"OpenSSL is a free and open-source cryptographic library that provides several
command-line tools for handling digital certificates. Some of these tools can be used to act
as a certificate authority.
A certificate authority (CA) is an entity that signs digital certificates. Many
websites need to let their customers know that the connection is secure, so they pay an
internationally trusted CA (eg, VeriSign, DigiCert) to sign a certificate for their domain.
In some cases it may make more sense to act as your own CA, rather than paying a CA
like DigiCert. Common cases include securing an intranet website, or for issuing certificates
to clients to allow them to authenticate to a server (eg, Apache, OpenVPN)."
OpenSSL Certificate Authority by Jamie Nguyen)
You can find a lot of such descriptions to build your own CA on the Internet. But the
description of Jamie Nguyen is my personal favourite.
Chain of trust
To make it short. There are 3 participants in the "Chain of trust" story:
- Root Certificate
- Intermediate Certificate
- End-entity Certificate
But what is the relationship between the 3 participants? This can be better explained using an
example. So let’s take a closer look at the certificate for the domain "example.com":
The certificate was issued by intermediate entity "DigiCert SHA2 Secure Server CA"
for the end entity "www.example.org". That may be a little confusing now that the
certificate for the domain "com" was issued for "org". But we will take a
deeper look in the next pictures:
The following assignment for the 3 participants results from the "Certificate Hierarchy":
= DigiCert Global Root CA
= DigiCert SHA2 Secure Server CA
And here is the solution to the confusion with the domain names:
The "Subject Alt Name" is the magic, the certificate is valid for all these
names here. Next we generate all of these certificates for our own use with the
How to config
This certification authority uses Elliptic Curve Cryptography (ECC) for the certificates.
The root and intermediate certificate should be generated for the fictional company "Example":
= Example Non-Public ECC Root CA
= Example Non-Public ECC CA
The certificate should be valid for the following URLs:
End-entity Certificate #1
End-entity Certificate #2
Note: The CA which is built here is a "Self-signed Certificate Authority".
This means that the certificate is not easily recognized by the browsers. More on this in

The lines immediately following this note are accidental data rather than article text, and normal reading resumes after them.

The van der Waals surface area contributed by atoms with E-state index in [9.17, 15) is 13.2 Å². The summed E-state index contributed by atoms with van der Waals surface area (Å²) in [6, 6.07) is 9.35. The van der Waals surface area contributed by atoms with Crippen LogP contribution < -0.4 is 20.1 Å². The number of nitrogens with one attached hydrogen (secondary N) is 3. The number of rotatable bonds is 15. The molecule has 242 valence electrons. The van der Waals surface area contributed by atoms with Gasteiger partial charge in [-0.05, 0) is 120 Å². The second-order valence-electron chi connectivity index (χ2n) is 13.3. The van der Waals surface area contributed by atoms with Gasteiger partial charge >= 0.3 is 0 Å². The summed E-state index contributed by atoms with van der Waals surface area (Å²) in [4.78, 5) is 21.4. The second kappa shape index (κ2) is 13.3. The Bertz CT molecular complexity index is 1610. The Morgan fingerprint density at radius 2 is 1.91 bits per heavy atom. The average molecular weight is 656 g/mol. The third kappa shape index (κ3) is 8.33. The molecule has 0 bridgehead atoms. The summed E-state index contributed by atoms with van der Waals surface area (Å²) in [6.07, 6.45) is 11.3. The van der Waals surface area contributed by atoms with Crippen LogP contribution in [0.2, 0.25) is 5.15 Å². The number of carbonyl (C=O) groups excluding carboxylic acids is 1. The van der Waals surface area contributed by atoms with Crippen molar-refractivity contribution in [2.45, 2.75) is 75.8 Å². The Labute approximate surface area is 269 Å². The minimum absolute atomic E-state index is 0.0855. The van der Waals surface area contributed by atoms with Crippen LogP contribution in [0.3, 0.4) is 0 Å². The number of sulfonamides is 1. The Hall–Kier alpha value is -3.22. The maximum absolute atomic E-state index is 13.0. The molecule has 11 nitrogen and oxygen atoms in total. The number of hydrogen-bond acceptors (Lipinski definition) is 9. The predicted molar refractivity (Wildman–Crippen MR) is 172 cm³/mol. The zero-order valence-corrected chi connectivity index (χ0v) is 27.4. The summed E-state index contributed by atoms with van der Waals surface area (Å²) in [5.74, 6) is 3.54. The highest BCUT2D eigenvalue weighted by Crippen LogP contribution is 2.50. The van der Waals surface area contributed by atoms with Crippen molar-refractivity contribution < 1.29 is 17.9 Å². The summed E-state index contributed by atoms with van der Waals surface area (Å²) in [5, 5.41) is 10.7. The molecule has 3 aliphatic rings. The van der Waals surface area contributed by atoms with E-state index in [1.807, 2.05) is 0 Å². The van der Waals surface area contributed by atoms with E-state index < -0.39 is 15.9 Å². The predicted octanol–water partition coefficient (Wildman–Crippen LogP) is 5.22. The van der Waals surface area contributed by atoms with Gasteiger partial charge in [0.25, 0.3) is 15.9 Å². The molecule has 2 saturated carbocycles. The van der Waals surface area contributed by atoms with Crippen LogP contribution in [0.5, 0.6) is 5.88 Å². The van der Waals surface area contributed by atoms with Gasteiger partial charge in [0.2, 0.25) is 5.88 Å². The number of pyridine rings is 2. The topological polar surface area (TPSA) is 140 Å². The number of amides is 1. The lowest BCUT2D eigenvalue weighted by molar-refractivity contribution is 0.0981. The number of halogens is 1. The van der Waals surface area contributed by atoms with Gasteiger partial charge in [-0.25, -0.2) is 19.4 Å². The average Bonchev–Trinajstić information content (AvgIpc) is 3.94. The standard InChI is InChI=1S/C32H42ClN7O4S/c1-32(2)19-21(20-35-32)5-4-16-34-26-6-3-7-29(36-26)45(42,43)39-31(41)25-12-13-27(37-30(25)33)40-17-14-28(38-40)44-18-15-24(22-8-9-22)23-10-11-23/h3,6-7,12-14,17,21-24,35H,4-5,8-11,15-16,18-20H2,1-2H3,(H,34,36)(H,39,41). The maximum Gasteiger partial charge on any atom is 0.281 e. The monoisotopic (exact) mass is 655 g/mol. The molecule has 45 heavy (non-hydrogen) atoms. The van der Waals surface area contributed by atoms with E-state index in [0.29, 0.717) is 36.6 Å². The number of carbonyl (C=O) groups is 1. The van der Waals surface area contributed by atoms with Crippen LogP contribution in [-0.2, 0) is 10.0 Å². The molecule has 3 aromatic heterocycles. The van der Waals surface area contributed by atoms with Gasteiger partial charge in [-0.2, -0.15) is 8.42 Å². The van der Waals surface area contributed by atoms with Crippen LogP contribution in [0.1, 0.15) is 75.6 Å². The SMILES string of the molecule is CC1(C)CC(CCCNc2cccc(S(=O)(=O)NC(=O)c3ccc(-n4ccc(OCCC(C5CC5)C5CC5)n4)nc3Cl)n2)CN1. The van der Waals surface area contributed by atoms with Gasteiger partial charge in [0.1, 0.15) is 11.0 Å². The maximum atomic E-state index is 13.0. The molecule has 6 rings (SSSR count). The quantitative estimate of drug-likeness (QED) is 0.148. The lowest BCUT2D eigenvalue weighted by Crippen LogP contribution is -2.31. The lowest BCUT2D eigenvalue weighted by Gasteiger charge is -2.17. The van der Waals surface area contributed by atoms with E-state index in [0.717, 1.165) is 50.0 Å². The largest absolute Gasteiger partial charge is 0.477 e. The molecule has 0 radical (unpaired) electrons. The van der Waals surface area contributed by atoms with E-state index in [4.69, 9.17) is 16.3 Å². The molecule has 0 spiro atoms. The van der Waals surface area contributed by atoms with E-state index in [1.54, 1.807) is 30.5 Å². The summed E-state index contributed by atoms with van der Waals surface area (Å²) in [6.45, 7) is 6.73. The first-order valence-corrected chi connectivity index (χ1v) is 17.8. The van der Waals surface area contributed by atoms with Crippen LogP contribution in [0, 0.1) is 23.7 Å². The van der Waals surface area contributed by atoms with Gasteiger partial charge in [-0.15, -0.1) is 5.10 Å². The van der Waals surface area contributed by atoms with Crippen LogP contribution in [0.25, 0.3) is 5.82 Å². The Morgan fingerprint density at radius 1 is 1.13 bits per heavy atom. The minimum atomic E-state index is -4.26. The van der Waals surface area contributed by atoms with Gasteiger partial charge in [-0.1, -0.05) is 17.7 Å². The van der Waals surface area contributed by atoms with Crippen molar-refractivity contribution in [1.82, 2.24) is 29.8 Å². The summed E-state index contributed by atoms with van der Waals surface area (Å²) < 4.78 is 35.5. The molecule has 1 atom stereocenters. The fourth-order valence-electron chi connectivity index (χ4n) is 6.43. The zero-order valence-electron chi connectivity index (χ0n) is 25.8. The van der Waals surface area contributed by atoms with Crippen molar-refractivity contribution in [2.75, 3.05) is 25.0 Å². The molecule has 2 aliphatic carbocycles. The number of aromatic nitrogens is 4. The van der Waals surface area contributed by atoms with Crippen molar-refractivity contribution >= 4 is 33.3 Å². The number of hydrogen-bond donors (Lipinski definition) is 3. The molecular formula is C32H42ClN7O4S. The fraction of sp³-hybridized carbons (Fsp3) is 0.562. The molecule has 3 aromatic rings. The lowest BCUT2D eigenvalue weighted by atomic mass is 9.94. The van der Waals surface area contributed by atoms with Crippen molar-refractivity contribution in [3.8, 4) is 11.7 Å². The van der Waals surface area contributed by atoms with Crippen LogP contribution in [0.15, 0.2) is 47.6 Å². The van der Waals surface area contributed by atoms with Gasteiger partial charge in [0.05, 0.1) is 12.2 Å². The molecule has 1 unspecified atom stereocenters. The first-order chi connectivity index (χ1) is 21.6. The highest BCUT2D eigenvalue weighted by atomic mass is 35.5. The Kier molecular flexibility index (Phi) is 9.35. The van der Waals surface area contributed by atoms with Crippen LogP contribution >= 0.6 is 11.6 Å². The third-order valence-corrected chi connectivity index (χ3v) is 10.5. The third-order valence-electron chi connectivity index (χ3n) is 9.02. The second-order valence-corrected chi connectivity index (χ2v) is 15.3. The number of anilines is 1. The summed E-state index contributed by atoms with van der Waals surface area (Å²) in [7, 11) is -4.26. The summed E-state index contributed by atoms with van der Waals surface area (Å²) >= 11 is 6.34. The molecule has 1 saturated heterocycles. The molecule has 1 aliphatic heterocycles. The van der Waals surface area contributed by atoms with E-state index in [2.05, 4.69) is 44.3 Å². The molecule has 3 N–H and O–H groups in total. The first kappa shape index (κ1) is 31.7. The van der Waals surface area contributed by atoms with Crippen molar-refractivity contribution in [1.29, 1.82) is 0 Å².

section "How to use"
Note: The CA here is command line based. If you want to use a CA with GUI, please take a
look at XCA.
Download and unzip the build script in a directory of your choice. If the scripts are to be executed
under Windows, MSYS2 is still required for the
execution. OpenSSL must also be installed under MSYS2. In case of a Linux or macOS machine, make
sure that OpenSSL is also installed.
Open the file "00-set-config.sh" with your prefered editor and change the following lines
With these settings the country (c), state (st) and the name of the organization (o) is set.
Thats all of the changes whats we need for the moment.
How to use
The directory where the build script was unzip should look like:
The first script, "00-set-config.sh" must be startet with ". 00-set-config.sh"
(dot space 00-set-config.sh). all other can be startet with "./" (dot slash) like
Execute all scripts from 00 to 03, in this order. This creates the root and intermediate
keys and there certificates. Furthermore a new directory "ca" is created where all the keys and
certificates are stored.
Next, the key and certificate for "tiny94E296.local" will be created. Therefore use:
The private key and the certificates for the TinyONE Server are now under:
Copy the files described here into the
"certs" directory of the TinyONE Server.
But there was something else. Since the certificate for the server was created by a self-signed CA, it
is not yet accepted by the browser. Therefore, the root certificate must first be imported into the
browser. The root certificate is "ca.cert.pem" and is located at:
Unfortunately, you will have to find yourself how this root certificate is imported into the browser,
because there exist different ways for the different browsers.
ecc-rootca-build-script-20200803 Build script (8 KB, GitHub)